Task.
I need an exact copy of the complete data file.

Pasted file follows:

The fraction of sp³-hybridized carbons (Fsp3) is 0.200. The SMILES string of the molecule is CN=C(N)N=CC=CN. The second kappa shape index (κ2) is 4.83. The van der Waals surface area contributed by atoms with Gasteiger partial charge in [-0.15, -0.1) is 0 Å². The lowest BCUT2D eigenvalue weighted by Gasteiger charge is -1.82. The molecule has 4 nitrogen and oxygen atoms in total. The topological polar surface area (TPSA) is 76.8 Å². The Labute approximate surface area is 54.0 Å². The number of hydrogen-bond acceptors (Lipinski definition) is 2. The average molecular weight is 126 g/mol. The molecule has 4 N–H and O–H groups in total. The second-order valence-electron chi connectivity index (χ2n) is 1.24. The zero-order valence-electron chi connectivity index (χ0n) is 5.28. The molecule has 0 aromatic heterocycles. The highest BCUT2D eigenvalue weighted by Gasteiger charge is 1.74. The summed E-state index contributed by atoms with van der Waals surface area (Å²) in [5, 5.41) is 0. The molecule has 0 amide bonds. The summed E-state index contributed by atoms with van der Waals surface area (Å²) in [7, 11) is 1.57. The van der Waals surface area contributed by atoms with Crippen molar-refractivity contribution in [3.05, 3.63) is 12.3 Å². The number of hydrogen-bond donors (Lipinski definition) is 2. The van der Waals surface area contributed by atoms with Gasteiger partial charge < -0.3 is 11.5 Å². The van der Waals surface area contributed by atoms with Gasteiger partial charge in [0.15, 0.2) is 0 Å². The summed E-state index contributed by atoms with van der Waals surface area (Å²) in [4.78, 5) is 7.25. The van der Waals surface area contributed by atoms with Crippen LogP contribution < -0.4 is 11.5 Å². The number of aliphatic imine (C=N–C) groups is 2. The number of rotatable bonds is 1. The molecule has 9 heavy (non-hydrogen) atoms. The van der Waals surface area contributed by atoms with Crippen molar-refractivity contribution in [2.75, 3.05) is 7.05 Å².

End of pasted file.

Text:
The fraction of sp³-hybridized carbons (Fsp3) is 0.200. The SMILES string of the molecule is CN=C(N)N=CC=CN. The second kappa shape index (κ2) is 4.83. The van der Waals surface area contributed by atoms with Gasteiger partial charge in [-0.15, -0.1) is 0 Å². The lowest BCUT2D eigenvalue weighted by Gasteiger charge is -1.82. The molecule has 4 nitrogen and oxygen atoms in total. The topological polar surface area (TPSA) is 76.8 Å². The Labute approximate surface area is 54.0 Å². The number of hydrogen-bond acceptors (Lipinski definition) is 2. The average molecular weight is 126 g/mol. The molecule has 4 N–H and O–H groups in total. The second-order valence-electron chi connectivity index (χ2n) is 1.24. The zero-order valence-electron chi connectivity index (χ0n) is 5.28. The molecule has 0 aromatic heterocycles. The highest BCUT2D eigenvalue weighted by Gasteiger charge is 1.74. The summed E-state index contributed by atoms with van der Waals surface area (Å²) in [5, 5.41) is 0. The molecule has 0 amide bonds. The summed E-state index contributed by atoms with van der Waals surface area (Å²) in [7, 11) is 1.57. The van der Waals surface area contributed by atoms with Crippen molar-refractivity contribution in [3.05, 3.63) is 12.3 Å². The number of hydrogen-bond donors (Lipinski definition) is 2. The van der Waals surface area contributed by atoms with Gasteiger partial charge < -0.3 is 11.5 Å². The van der Waals surface area contributed by atoms with Gasteiger partial charge in [0.15, 0.2) is 0 Å². The summed E-state index contributed by atoms with van der Waals surface area (Å²) in [4.78, 5) is 7.25. The van der Waals surface area contributed by atoms with Crippen LogP contribution < -0.4 is 11.5 Å². The number of aliphatic imine (C=N–C) groups is 2. The number of rotatable bonds is 1. The molecule has 9 heavy (non-hydrogen) atoms. The van der Waals surface area contributed by atoms with Crippen molar-refractivity contribution in [2.75, 3.05) is 7.05 Å².